We live in a distant suburb of our 100,000+ light-year-wide Milky Way galaxy. (Remember it takes only eight minutes and 20 seconds for the light from our sun to reach earth.) Our solar system spins around the galactic hub on the inner side of one of the loose spiral aggregations of gas and dust that branch out from the central bulge of our elliptical galaxy. Our cosmic neighbourhood is called the Orion Arm by astronomers, because some of the stars of the well-known winter constellation of Orion lay within it, including Betelgeuse, and Rigel and the stars making up this hunter of Greek myth’s belt.
The nearest star to us on the Orion Arm is Proxima Centauri some 4.3 light years away. Estimates place the number of stars in our galaxy as high as 200 billion stars, each with potential planetary systems of their own. The nearest galaxy to ours is designated M31, which can be seen in a dark night sky just at the limits of what a sharp human eye can see in a constellation we call Andromeda. This spiral galaxy some 2.5 million light years away from us likely has a trillion star systems like our solar system within it.
The numbers just keep getting bigger when you try to imagine the galactic count in the observable universe. Using today’s instruments the expanding universe is believed to stretch out 13.8 billion light years in all directions from us. Scientists analyzing the data from the Hubble Space Telescope last year set 2 trillion as their estimate for the number of galaxies in the universe. The new James Webb Space Telescope will surely see even more.
Two trillion galaxies with billions of stars each, which in turn having planetary systems spinning around them, leave us with mind-boggling planetary numbers. One estimate placed the numbers of far-off worlds at well beyond the total number of all the grains of sand on earth!
Life on our small, blue planet Earth is truly a miracle as would be life on other planets also. Way back during my undergraduate days in the 1960s at the Jesuit-run St. Louis University I wrote a paper on the concept of cosmic polygenism for one of my theology classes. Theologians have long debated the concept of polygeny here on earth, which posits the descent of humans from two or more independent pairs of ancestors. When dealing with our increasingly complicated family tree, recent information such as the discoveries that Homo neanderthalensis and Homo sapiens ssp. Denisova genes appear in European and Asian populations, our Homo sapiens sapiens species, freshens this debate. Add to this the increasing possibility of intelligent life spread out across our universe and new perspectives open.
Can we see the theological possibility of multiple creation episodes, the God spark touching creatures across the universe? My research found many theologians decades ago at the dawn of the Space Age contemplating God’s presence mirrored in all the universe as a given. They saw that we had to at least consider the possibility of multiple creations.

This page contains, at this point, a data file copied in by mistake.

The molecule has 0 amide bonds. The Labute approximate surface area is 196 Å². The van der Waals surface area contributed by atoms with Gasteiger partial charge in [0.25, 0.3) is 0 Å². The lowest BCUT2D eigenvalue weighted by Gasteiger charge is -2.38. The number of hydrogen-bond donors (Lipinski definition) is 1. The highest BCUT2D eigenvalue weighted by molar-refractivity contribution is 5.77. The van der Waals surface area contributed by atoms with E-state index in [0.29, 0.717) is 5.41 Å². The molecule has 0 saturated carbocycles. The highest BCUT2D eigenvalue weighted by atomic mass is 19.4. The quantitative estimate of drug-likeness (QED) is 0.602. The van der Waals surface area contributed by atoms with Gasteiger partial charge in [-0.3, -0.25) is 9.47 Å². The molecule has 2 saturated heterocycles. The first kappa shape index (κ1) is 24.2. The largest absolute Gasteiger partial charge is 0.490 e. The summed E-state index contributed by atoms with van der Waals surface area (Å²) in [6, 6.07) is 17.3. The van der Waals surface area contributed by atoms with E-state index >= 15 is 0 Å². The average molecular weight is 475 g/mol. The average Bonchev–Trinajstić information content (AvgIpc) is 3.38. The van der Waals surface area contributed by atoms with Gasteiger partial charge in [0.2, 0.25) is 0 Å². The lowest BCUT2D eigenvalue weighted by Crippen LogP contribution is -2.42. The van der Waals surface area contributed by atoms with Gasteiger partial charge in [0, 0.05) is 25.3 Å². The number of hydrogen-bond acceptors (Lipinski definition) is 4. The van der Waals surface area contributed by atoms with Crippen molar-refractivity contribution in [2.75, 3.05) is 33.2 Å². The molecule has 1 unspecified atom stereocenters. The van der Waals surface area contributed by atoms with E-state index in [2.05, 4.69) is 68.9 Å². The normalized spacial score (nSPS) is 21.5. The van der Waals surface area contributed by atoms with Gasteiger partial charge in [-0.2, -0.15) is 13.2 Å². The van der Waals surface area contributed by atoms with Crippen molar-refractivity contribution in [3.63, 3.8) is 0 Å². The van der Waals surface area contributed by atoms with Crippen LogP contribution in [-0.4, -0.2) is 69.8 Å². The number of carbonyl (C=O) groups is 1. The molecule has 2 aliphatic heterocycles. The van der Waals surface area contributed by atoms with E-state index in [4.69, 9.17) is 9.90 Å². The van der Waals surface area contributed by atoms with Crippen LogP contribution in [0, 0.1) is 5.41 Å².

We celebrate the end of our liturgical year with the feast of Our Lord Jesus Christ, King of the Universe. The first reading on this last Sunday in Ordinary Time comes from the prophet Ezekiel. When written in the sixth century BC, Ezekiel and his wife lived in Babylonia along with other exiles forced from Judah. Far from his homeland, Ezekiel understood how previous kings had been false shepherds. Writing for a beaten, frightened and weary people, he has the Lord God speaking directly and intimately to his scattered people as a good shepherd. Comfortingly he says, “I will rescue them from all the places to which they have been scattered on a day of clouds and thick darkness.” Psalm 23 reinforces this image in the refrain “The Lord is my shepherd; there is nothing I shall want.”
Paul writing to the Corinthians in the second reading foresees a long struggle until the risen Christ “has put all his enemies under his feet,” including death. At that point, “When everything is subjected to him, then the Son himself will also be subjected to the one who put all things in subjection under him, so that God may be all in all.”
The Gospel reading from Matthew connects the totality of God’s creation with the Son of Man who comes to “sit upon his glorious throne, and all the nations will be assembled before him.” Using image of a king he portrays a very unorthodox image of his kingdom where king and the humble, whether sick, imprisoned, homeless or hungry, are synonymous. He tells those who are judged worthy it is by their actions attending to the needs of the poor and outcast that they inherit the kingdom. “Truly I tell to you, just as you did it to one of the least brothers and sisters of mine, you did for me.”
On this feast Jesus is characterized as a king and as a shepherd, glorious and humble at the very same time. While today these regal and agrarian images may seem distant and alienating, they are certainly far less challenging than the cosmic reality that science now opens before us. Whatever images we chose, our triune God, the Alpha and Omega, the primum mobile of all creation, remains for us at the centre of the cosmic story and the message proclaimed truly universal.
Dougherty is co-chair of the Social Justice Committee at Sacred Heart Cathedral in Whitehorse, Yukon.